It's called the blues, but Taj Mahal and Keb' Mo' are feeling nothing but joy. The two musicians have been writing and performing music a long time, but never together -- until now. Jeffrey Brown sits down with the two music legends to discuss their collaboration and the future of the blues.
JEFFREY BROWN: The Chautauqua Auditorium in Boulder, Colorado recently, at the start of a new tour by two musicians who’ve been doing this a long time, but never together.
And while it’s called the blues, 75-year-old Taj Mahal and 65-year-old Keb’ Mo’ are feeling nothing but joy.
TAJ MAHAL: That’s what we like about music. That’s why we do music, to share the fun. Life brings a lot of strife. In the digital age, it’s even more intense. And a lot of people don’t know how to get loose of it. So, our job as musicians is to help them get loose and have a good time and feel good about themselves.
JEFFREY BROWN: Born Henry Saint Clair Fredericks, Taj Mahal is a living legend in the world of roots and blues music, a singer-songwriter who plays many instruments and draws from many musical influences.
Kevin Moore, Keb’ Mo”s given name, spent many years in various R&B, rock, and pop bands, until he went out on his own in the early 1990s and focused on his first love, the blues, gaining renown as a master guitarist, singer, and songwriter.
KEB’ MO’: It was like a missing piece that made everything relevant. So, what I did was, I took all of those things that I had been doing before, those experiences, took the blues and wrapped it in there.
And what came out was Keb’ Mo’.
JEFFREY BROWN: Now, together, they are TajMo, the name of their new album, which features several songs they co-wrote, including “Don’t Leave Me Here.” On “Take a Giant Step,” one of Taj Mahal’s earlier songs, they were joined on stage by his daughters. And then there was the more raw acoustic duet of “Diving Duck Blues,” a song that Taj Mahal first recorded on his debut album back in 1968. I have heard you for a long time, blues, folk, world music, I mean, different kinds of elements, different kind of influences.
TAJ MAHAL: My grandparents come from the Caribbean. I grew up listening to Caribbean music, as much as I listened to the Southern gospel. My dad liked bebop. We had bebop and jazz, and jump blues, you know, and spirituals, and classical music, opera, everything, you know? So, it’s like it didn’t hurt me because I heard all those things. It didn’t take away from — if I heard a real deep blues song, I don’t care how much ragtime I listen to, that song’s going to get me. It’s going to get somebody else too, if they get a chance to hear it.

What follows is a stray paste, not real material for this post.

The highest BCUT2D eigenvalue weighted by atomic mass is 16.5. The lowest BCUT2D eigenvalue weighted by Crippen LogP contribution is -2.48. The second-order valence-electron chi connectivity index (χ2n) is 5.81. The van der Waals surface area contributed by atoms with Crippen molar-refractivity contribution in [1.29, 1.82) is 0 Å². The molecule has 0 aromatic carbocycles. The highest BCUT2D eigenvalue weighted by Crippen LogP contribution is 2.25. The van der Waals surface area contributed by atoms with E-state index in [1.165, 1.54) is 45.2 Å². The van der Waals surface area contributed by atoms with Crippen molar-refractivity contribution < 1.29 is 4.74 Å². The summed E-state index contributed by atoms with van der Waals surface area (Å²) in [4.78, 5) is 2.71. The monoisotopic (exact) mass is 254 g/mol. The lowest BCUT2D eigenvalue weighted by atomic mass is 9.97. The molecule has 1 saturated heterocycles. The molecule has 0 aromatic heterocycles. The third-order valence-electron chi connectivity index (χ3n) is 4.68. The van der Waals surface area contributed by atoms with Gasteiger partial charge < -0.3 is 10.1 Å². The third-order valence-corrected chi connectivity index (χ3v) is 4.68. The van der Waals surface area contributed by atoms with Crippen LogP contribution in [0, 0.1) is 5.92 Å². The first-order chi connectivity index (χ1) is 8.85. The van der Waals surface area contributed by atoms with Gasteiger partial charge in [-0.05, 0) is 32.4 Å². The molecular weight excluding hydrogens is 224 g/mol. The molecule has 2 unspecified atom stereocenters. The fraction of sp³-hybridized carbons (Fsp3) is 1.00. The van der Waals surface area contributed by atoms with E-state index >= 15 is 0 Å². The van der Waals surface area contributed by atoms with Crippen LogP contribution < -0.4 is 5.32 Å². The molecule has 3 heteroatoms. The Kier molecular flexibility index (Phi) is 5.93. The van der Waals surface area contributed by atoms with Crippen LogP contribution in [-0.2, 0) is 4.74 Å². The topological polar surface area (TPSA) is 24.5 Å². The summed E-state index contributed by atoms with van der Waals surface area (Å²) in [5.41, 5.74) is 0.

KEB’ MO’: It’s a beautiful — the beauty in it is just so deep. When I heard the old Muddy Waters stuff, but, wait a minute, now, that’s what it is. I could feel the slave ship coming over the ocean.
TAJ MAHAL: Yes.
KEB’ MO’: I could feel the Jim Crow, the cotton-picking. I could feel the sense of pride welling up in a man out of his own circumstances, that he had to rise up out of a challenging circumstance of Jim Crow and slavery and stuff.
I hear all of that. And that resonates universally
JEFFREY BROWN: But what you two have managed to do is make a life of this, right, without worrying about the commercialism?
KEB’ MO’: Yes, commercialism. There’s something working in life and in the universe in the bigger picture that has nothing to do with commerce and money.
And, for me, I found that after 20 years going after money, that the faster I ran after money, the faster the money ran.
JEFFREY BROWN: Right. That sounds like a blues song.
TAJ MAHAL: Yes, yes, the faster I run after the money …
KEB’ MO’: And so I finally just got out of breath and stopped — stopped running.
JEFFREY BROWN: And, of course, neither of them has stopped playing. Together, the sound they’re creating is both upbeat and uplifting.
TAJ MAHAL: Did we know what it was going to sound like at this point? No. But we knew that it was going to be something good. Yes, we knew it was going to be something good. I mean, it could have gone the other way too. I could have said, Moore, get out of here.
KEB’ MO’: That’s what I thought might happen.
JEFFREY BROWN: As always, there’s the question of how long the blues will live on and who will take up the mantle. Taj Mahal and Keb’ Mo’ are supremely confident the music will take care of itself.
KEB’ MO’: Taking on the blues is a big responsibility. So I understand why people would be concerned. But the music and riches is about happiness. The blues will be fine.
TAJ MAHAL: Disciples? We have got plenty of them.